Sequence in raw or FASTA format:
NHLRC1 NHL repeat containing E3 ubiquitin protein ligase 1 [Homo sapiens (human)]
|Entrez Gene ID||378884|
|Full Name||NHL repeat containing E3 ubiquitin protein ligase 1|
|Synonyms||EPM2A, EPM2B, MALIN, bA204B7.2|
|General protein information||
|Organism||Homo sapiens (human)|
|Summary||The protein encoded by this gene is a single subunit E3 ubiquitin ligase. Laforin is polyubiquitinated by the encoded protein. Defects in this intronless gene lead to an accumulation of laforin and onset of Lafora disease, also known as progressive myoclonic epilepsy type 2 (EPM2).[provided by RefSeq, Mar 2010].|
Epilepsy, progressive myoclonic 2B (Lafora), 254780 (3)
|hsa04120||Ubiquitin mediated proteolysis|
|REACT_474||Metabolism of carbohydrates|
|REACT_200783||Myoclonic epilepsy of Lafora|
|REACT_200833||Glycogen storage diseases|
|Homo sapiens (human)||NHLRC1||NP_940988.2|
|Pan troglodytes (chimpanzee)||NHLRC1||XP_001170828.1|
|Macaca mulatta (Rhesus monkey)||NHLRC1||XP_001097330.1|
|Canis lupus familiaris (dog)||NHLRC1||NP_001006650.1|
|Bos taurus (cattle)||NHLRC1||XP_002697596.1|
|Mus musculus (house mouse)||Nhlrc1||NP_780549.1|
|Rattus norvegicus (Norway rat)||Nhlrc1||NP_954706.1|
|Gallus gallus (chicken)||NHLRC1||XP_426034.2|
|Xenopus (Silurana) tropicalis (western clawed frog)||nhlrc1||XP_002932735.1|
|GO:0005975||carbohydrate metabolic process||TAS|
|GO:0005978||glycogen biosynthetic process||TAS|
|GO:0006006||glucose metabolic process||TAS|
|GO:0031398||positive regulation of protein ubiquitination||IEA|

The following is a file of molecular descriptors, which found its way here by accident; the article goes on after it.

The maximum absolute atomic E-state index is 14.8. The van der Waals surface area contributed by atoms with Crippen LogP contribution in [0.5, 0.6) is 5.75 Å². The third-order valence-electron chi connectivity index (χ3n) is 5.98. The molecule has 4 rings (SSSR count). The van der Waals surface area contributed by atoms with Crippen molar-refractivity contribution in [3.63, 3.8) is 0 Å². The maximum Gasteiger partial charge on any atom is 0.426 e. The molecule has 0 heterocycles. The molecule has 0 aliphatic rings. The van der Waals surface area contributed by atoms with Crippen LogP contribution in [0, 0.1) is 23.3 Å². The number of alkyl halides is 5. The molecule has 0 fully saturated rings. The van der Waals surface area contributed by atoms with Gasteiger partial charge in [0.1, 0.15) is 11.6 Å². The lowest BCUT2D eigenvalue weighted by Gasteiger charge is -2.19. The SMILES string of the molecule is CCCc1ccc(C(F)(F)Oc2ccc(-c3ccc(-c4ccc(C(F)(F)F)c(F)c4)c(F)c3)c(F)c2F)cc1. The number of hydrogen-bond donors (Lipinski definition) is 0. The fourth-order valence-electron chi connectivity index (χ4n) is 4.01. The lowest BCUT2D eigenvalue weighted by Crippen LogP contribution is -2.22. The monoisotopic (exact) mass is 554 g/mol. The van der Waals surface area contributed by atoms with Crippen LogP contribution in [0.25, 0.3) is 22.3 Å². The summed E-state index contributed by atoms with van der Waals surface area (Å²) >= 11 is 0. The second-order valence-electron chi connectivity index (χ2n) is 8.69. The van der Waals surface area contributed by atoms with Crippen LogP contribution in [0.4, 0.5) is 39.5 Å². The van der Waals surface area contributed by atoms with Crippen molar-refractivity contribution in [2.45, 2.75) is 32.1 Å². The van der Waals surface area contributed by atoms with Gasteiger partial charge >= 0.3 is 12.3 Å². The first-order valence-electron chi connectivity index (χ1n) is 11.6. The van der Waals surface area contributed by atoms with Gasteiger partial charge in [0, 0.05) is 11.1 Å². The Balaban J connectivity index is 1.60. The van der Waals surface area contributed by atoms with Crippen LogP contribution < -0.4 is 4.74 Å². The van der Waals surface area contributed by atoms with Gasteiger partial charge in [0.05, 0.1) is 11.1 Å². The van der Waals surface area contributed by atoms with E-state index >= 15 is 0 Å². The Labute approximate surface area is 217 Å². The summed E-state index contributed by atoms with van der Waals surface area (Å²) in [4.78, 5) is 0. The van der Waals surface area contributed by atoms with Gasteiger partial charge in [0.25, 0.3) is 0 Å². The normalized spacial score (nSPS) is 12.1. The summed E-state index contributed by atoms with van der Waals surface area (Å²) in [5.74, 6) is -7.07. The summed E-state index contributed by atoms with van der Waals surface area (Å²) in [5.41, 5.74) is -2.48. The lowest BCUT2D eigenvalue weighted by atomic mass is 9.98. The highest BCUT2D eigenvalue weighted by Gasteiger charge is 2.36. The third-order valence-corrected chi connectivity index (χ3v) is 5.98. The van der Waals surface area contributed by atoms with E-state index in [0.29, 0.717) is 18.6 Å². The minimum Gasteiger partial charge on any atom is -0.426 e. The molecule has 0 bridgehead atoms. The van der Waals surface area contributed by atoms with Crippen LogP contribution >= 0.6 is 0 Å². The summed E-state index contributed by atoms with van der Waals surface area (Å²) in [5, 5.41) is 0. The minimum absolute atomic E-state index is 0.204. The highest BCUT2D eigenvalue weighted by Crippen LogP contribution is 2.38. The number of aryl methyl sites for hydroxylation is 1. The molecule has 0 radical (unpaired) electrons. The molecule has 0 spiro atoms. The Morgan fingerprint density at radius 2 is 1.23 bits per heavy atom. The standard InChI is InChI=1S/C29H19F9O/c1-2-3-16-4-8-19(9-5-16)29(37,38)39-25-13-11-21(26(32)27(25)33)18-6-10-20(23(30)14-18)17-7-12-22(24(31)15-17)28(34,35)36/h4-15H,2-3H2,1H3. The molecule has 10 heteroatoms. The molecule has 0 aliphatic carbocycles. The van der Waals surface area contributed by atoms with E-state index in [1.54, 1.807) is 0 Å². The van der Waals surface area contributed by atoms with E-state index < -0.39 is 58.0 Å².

|GO:0043161||proteasome-mediated ubiquitin-dependent protein catabolic process||IDA|
|GO:0044281||small molecule metabolic process||TAS|
|GO:0048471||perinuclear region of cytoplasm||IEA|
|GO:0004842||ubiquitin-protein transferase activity||IDA|
|GO:0008270||zinc ion binding||IEA|
What is the normal function of the NHLRC1 gene?
The NHLRC1 gene provides instructions for making a protein called malin. Although this protein is active in cells throughout the body, it appears to play a critical role in the survival of nerve cells (neurons) in the brain.
Malin is part of the cell machinery that breaks down (degrades) unwanted proteins within cells. The protein tags damaged and excess proteins with a molecule called ubiquitin, which serves as a signal to degrade these proteins. This process, which is known as the ubiquitin-proteasome system, acts as the cell's quality control system by disposing of damaged, misshapen, and excess proteins. This system also regulates the level of proteins involved in several critical cell activities such as the timing of cell division and growth. Malin belongs to a group of proteins in the ubiquitin-proteasome system called E3 protein-ubiquitin ligases.
Malin targets several proteins for degradation, including laforin (which is produced from the EPM2A gene). The interaction between malin and laforin likely plays a critical role in regulating the production of a complex sugar called glycogen. Glycogen is a major source of stored energy in the body. The body stores this sugar in the liver and muscles, breaking it down when it is needed for fuel. Researchers believe that malin and laforin may prevent a potentially damaging buildup of glycogen in tissues that do not normally store this molecule, such as those of the nervous system.
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